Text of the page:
“This community is unique — It’s more like a family even at the city level,” Hughes said. “The community support has always been tremendous here, and to be successful as police officers we have to have the support and respect of our citizens, and that has never wavered.”
Hughes said that that support extends to every commissioner and city manager, past and present, with Hughes specifically praising the work of current City Manager Kirk Bednar for his support and leadership in helping BPD reach its current state which in 2021 saw the opening of BPD’s new state-of-the-art police headquarters, the biggest capital project in the city’s history.
Bednar returned that expression of gratitude in an email to the Home Page, citing Hughes’ professionalism, leadership and dedication.
“The Brentwood Police Department has a long and rich tradition of outstanding leadership begun by Howard Buttrey, passed on to Ricky Watson, and continued by Jeff Hughes for the last ten years,” Bednar said. “While many will point to the new Police Headquarters building as Jeff’s lasting legacy, for me his greatest legacy is simply the day-to-day professional level of service provided by the men and women of the Brentwood Police Department. The culture of service and integrity ingrained in the department is a direct result of Jeff’s leadership and dedication to the department and this community.”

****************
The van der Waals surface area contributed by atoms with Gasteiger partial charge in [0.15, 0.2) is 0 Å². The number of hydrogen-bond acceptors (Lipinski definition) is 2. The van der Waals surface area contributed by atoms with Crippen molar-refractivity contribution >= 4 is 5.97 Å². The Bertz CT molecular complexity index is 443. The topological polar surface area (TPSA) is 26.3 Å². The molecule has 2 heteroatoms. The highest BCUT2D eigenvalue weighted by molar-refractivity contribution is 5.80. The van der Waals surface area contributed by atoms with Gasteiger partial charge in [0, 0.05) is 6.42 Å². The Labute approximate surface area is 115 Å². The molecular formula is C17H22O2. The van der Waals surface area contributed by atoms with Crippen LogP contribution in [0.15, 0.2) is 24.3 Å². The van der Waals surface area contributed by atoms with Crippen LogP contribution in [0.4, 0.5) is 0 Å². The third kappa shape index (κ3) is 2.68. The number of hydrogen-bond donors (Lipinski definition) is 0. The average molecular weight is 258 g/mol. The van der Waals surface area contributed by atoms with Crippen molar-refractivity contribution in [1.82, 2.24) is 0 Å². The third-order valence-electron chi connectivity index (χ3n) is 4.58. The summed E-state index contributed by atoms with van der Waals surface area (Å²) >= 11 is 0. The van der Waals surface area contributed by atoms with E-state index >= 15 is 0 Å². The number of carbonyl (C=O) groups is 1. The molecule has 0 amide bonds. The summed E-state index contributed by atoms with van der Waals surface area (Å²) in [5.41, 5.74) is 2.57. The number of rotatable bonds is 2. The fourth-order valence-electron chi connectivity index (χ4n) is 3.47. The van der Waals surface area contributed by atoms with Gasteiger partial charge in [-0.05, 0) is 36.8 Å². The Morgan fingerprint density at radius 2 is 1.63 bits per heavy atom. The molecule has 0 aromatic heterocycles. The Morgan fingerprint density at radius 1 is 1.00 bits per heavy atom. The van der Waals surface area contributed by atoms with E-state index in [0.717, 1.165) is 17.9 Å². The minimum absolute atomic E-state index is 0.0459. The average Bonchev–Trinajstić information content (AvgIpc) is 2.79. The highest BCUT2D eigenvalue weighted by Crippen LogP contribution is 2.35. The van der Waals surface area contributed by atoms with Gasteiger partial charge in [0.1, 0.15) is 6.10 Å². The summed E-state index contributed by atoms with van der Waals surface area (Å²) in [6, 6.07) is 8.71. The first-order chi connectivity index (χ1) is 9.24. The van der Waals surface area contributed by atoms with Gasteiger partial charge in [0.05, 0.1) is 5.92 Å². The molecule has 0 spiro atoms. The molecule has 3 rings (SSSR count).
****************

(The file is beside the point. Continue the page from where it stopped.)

While Hughes is BPD’s leader, he said that his leadership style has relied more on trust, honesty, communication, constructive criticism and a decentralized command structure — respecting rank without getting caught up in the rank structure.
“I’ve never looked at it like these people work for me. I work with these people,” Hughes said. “We’re peers. The difference is that somebody’s got to be the last stop when a decision has to be made.”
“It’s about mutual respect. It’s about trusting more and controlling less,” He continued. “In other words, not micromanaging the people that you have entrusted to do the job. I have confidence that they know how to do their jobs and I need to step back and let them do it.”
Part of that leadership has been in planning ahead, not just in how the department functions in day-to-day operations or annually, but in long-term visions of the capabilities of officers on the street to the BPD command staff.